These are big companies, and they could easily be targeted as major contributor to global warming. But they’re not, and I’m guessing that part of the reason is that food is rather sacred to Americans. No country on earth is better at growing it and eating it, and to agitate against that tradition would be, well, un-American.

But looking at the big picture, and keeping in mind the principles of ultimate utility and greatest good, a decent case can be made that curtailing our beef consumption is a smarter move than curtailing our driving habits.

The facts about greenhouse gases certainly favor cutting beef consumption. So, too, do the facts about health. Cholesterol is a major killer in our society, and cutting back on the hamburgers and steaks would make us all healthier in the long run. And what would be the cost? Financially, most Americans would see a cost savings, as alternative foods are cheaper. Cattle farmers would suffer, of course, but it appears that the only real cost to society at large would be the loss of the pleasures of eating red meat steak. It’s immeasurable, but it’s real.

Reducing the amount of fuel burned by driving can certainly reduce emissions, whether you do it by buying a Prius, downsizing from an Escalade to an Escort, or from a Suburban to a Subaru, or using public transportation. Ideally, you do this voluntarily, and you save money while maintaining your utility.

But driving a smaller lighter vehicle increases your risk of injury in an accident. And if the government steps in and imposes a heavy-handed solution (like raising corporate average fuel economy [CAFE] rates) that typically imposes costs on the group with the least lobbying power. Furthermore - and this tends to be the least appreciated part of the calculus - it can negatively impact productivity, and I don’t believe the U.S. can afford any more impacts to productivity.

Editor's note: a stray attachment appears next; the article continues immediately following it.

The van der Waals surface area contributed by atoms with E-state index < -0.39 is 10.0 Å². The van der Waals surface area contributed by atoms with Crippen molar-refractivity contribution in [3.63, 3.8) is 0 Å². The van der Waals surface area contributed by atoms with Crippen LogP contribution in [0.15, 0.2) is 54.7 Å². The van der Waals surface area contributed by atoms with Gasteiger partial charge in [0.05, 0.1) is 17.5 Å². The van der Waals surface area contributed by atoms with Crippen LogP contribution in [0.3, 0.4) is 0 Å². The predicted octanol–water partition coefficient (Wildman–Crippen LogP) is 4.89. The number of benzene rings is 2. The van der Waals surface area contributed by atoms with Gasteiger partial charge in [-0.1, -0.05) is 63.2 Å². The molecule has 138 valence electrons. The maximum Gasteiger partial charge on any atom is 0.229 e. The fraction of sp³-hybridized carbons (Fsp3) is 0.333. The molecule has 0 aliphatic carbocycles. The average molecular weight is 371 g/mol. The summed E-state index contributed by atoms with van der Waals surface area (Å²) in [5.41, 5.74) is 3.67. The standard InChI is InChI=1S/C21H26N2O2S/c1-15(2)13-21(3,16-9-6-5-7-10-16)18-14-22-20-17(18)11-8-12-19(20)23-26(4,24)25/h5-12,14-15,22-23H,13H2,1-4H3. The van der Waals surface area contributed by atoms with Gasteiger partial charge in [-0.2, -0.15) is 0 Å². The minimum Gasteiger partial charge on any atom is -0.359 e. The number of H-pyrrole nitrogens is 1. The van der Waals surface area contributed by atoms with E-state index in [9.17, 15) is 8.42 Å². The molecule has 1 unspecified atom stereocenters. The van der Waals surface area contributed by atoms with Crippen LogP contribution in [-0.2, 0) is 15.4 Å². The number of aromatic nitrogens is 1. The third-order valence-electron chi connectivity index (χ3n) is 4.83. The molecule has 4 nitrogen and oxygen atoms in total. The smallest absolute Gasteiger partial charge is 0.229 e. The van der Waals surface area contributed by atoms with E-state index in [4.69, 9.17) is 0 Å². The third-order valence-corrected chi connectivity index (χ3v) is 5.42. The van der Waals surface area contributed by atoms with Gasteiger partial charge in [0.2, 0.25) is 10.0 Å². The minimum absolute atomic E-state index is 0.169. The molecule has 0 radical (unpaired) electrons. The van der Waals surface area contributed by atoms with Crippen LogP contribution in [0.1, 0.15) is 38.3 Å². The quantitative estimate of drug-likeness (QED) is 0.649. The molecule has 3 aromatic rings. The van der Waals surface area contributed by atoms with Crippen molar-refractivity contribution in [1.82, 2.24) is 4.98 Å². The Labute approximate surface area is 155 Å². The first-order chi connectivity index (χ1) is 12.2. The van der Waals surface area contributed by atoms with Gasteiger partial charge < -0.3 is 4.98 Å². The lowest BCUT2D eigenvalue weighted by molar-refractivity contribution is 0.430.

Admittedly, this cursory analysis ignores the geo-political forces that affect our energy policy. It ignores the fact that ever-improving alternative technologies promise reduced dependence on oil in the years and decades ahead.

Nevertheless, it appears that reducing our beef consumption could do more for both our personal health and our planetary health than reducing our fuel consumption.

It’s worth thinking about.

In the meantime, however, it’s fairly clear that the global cattle industry will continue to grow. All you need do is look at the trends of consumption in both China and India. At the same time, the corn industry is booming, spurred by growing demand for ethanol. And the fertilizer business is just giddy, as demand from all corners of the globe has increased.

So where’s the investment?

I have two.

The first is a big, fast-growing Russian dairy company, Wimm Bill Dann Foods (WBD). It brought in over $2 billion in revenues last year selling milk, cream cheese, yogurt, butter, kefir, cottage cheese, juice, water, baby food and dairy desserts. It’s growing revenues at a rate of about 40% per year. It’s expected to grow earnings by 35% in 2007 and 40% in 2008. Its current PE ratio is 33. And the stock is trending up!

The second is Potash Corp (POT). Now, it’s hard to think of a less exciting business than this one. Potash, based in Saskatchewan, Canada, makes fertilizer, which is in high demand today by farmers attempting to increase crop yields. Its production is evenly divided between nitrogen, potash and phosphate. Half of its output goes to the U.S.; a third stays in Canada, and a third goes offshore.

Years ago, this was a typical low-margin commodity business, and growth stock investors wouldn’t give it the time of day. But the global increase in demand for commodities has allowed the company to boost prices repeatedly, and now its profit margin exceeds 20%! How long this state of affairs will continue, no one knows. But I don’t recommend that you argue with it.

POT first appeared in Cabot Top Ten Report back in May, when it was trading at 69 (split-adjusted). It appeared there again this past Monday, having vaulted from 90 to 100 last week. And now it’s digesting that gain, working to stay on top of the psychologically important 100 level. The longer it does, the more attractive it will look.


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Yours in pursuit of wisdom and wealth,

Timothy Lutts
Cabot Wealth Advisory


Timothy Lutts is Chairman Emeritus of Cabot Wealth Network, leading a dedicated team of professionals who serve individual investors with high-quality investment advice based on time-tested Cabot systems.